Tomase: Pivetta, Bello leave Red Sox feeling bullish about future of rotation originally appeared on NBC Sports Boston
One night, two reasons to feel intrigued about the long-term health of the Red Sox starting rotation.
In Boston, right-hander Nick Pivetta threw just the fourth complete game in baseball this season, two-hitting the Astros in a dominating 5-1 victory. An hour west, right-handed prospect Brayan Bello made his Triple-A debut in Worcester’s Polar Park, striking out 10 over six outstanding innings.
The two pitchers highlight what is proving to be a strength of Chaim Bloom’s leadership: identifying and developing pitching. Bloom recognized Pivetta as an undervalued asset when he acquired him for veteran relievers Brandon Workman and Heath Hembree from the Phillies at the 2020 trade deadline. He inherited Bello, but he has overseen the prospect’s development from sub-$30,000 international flyer to legit top-100 arm who could force his way to Boston sometime this year.
In a season where the Red Sox have largely wasted their best starts, it’s worth noting that they’re laying a foundation in a rotation that a year from now could feature Garrett Whitlock, Pivetta, Bello, Chris Sale, and James Paxton, with Tanner Hawk in reserve. And that’s without even mentioning the possibility of re-signing Nathan Eovaldi or promoting top left-handed prospect Brandon Walter, who has struck out 49 and walked three at Double-A Portland.
That’s a solid potential base from which to build, and Pivetta has certainly done his part over the last three weeks to suggest that a lousy April is a thing of the past. On Wednesday, he served up a leadoff homer to Jose Altuve at the end of a 10-pitch at-bat and then simply locked in.
He retired the next 18 batters before Michael Brantley doubled leading off the seventh. He finished the eighth with strikeouts of Chas McCormack and Jeremy Pena at 102 pitches, but if anyone thought the fiery right-hander’s work was done, guess again.
“The way he was looking at me, I was like, ‘Let me stay away, he might kill me,'” said manager Alex Cora. “He had that look. He had it. From the bullpen, he came in, he gets into his … he goes somewhere else mentally.”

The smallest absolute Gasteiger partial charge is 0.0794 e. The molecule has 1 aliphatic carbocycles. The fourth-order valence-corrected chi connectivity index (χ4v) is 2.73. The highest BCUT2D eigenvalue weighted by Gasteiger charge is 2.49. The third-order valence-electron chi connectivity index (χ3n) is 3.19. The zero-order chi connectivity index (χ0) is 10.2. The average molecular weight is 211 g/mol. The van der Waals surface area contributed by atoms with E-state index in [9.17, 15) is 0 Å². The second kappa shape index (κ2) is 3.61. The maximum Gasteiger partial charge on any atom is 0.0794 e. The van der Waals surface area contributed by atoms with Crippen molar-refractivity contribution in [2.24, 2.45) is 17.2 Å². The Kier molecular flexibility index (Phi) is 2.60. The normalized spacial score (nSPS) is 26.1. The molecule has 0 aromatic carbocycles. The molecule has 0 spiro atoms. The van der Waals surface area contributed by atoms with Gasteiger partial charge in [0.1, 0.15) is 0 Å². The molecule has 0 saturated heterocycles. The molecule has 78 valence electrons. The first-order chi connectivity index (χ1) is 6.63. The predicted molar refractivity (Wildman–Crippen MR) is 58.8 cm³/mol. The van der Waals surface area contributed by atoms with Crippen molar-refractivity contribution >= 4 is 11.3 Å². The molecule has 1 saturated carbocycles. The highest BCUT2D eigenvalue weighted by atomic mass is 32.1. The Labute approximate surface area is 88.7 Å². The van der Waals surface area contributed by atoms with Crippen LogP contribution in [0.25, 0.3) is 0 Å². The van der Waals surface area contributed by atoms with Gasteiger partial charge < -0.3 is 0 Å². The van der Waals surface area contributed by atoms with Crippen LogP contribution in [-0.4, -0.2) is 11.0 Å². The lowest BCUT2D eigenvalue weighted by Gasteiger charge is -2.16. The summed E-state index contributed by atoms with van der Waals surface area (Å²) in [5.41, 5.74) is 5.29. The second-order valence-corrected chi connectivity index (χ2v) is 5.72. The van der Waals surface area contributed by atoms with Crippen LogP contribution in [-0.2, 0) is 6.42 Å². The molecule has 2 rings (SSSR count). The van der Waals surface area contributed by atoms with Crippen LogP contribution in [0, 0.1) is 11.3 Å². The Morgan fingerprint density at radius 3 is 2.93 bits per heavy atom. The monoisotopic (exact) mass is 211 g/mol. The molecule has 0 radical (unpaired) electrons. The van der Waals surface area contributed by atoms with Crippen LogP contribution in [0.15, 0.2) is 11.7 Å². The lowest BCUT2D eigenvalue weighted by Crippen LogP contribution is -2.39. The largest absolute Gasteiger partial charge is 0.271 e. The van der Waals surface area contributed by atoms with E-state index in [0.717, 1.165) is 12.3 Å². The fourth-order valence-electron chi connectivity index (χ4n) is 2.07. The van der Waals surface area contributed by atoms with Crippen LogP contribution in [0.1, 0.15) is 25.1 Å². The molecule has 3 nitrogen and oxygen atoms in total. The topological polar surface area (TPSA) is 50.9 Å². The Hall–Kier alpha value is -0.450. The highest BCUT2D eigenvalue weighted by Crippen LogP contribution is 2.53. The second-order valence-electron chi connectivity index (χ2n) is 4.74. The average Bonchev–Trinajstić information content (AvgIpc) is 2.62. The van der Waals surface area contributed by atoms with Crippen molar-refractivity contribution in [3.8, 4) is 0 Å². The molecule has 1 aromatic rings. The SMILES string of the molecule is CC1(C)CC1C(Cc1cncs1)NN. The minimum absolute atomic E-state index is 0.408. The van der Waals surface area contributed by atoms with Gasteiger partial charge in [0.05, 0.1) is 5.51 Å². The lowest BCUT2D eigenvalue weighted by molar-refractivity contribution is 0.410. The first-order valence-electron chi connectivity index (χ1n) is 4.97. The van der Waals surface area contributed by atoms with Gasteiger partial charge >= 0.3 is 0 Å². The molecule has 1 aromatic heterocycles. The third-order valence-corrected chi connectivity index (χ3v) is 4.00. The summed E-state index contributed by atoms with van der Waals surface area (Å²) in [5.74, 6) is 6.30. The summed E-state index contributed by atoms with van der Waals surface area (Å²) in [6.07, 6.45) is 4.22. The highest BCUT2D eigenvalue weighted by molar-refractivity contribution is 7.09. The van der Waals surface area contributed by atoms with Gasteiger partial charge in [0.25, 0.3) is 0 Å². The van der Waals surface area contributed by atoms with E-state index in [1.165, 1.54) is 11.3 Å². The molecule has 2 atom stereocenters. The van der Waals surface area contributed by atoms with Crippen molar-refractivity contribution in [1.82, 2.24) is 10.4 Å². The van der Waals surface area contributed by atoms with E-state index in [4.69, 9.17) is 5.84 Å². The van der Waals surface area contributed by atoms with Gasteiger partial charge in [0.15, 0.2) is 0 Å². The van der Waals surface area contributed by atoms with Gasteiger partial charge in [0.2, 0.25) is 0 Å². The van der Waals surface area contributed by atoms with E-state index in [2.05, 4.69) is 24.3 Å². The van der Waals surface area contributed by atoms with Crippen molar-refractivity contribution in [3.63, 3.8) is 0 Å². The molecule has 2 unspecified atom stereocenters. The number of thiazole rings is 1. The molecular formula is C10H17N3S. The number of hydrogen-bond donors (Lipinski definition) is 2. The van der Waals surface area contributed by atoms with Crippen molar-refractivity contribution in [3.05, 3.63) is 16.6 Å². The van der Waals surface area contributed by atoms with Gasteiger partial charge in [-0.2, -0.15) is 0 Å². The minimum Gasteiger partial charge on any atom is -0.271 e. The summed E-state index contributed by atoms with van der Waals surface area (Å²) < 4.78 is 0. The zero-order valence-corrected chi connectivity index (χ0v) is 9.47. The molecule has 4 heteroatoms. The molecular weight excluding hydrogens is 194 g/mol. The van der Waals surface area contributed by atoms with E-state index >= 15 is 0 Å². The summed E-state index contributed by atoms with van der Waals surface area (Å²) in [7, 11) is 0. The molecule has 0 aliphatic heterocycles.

Pivetta made short work of the Astros during a 1-2-3 ninth, grounding Brantley into the shift to end it and continuing an excellent run in May. He allowed just one run in seven innings vs. the Rangers in his last start, and is 2-1 this month with a 1.70 ERA.
“I didn’t want to come out,” Pivetta said. “After the last game, I felt like I could go the extra two innings, pick up the bullpen a little bit. I felt good, I felt confident. I was in the zone. They weren’t taking great hacks against me. I just kind of ran with that.”
Meanwhile, in Worcester, Bello took the hill against Scranton Wilkes-Barre with the eyes of the prospect-loving world on him. The skinny right-hander turned 23 on Monday, and even if the jump from Double-A to Triple-A isn’t what it used to be, it is still represented a considerable challenge.
For the first time, Bello would be facing hitters with extensive big-league experience. The RailRiders lineup included former Yankees prospect Greg Bird, whose memorable homer off Andrew Miller beat the Indians in the 2017 playoffs. There was also Derek Dietrich, who has compiled more than 2,000 at-bats with the Marlins, Reds, and Rangers. no. 3 hitter Miguel Andújar finished second in the 2018 Rookie of the Year voting and smacked 27 homers for the Yankees. Old friend Ryan LaMarre has spent parts of six seasons in the big leagues, including five games with the 2016 Red Sox.
In a season where the Red Sox have largely wasted their best starts, it’s worth noting that they’re laying a foundation in a rotation that a year from now could feature Garrett Whitlock, Pivetta, Bello, Chris Sale, and James Paxton, with Tanner Hawk in reserve.
John Tomase on the outlook of the rotation
Outside of a home run to former top-40 prospect Estevan Florial, Bello controlled the game, allowing six hits and two runs in six innings. His fastball reached 98 mph before settling in around 96 and he impressed teammates and coaches by working so quickly, his fielders often had to sprint to their spots in the shift.
“Working fast on the mound doesn’t allow the hitters to make adjustments on me and they hopefully mess up their timing,” Bello told reporters, including Katie Morrison of MassLive. “That’s something that I’ve done throughout my career and will continue to do.”
That should be music to the ears not only of Red Sox fans, but baseball fans. Pivetta worked quickly on Wednesday, too, finishing his 112-pitch complete game in only 2:38.
The future of the Red Sox starting staff isn’t just bright, it might also be fast. We’ll all sign up for that.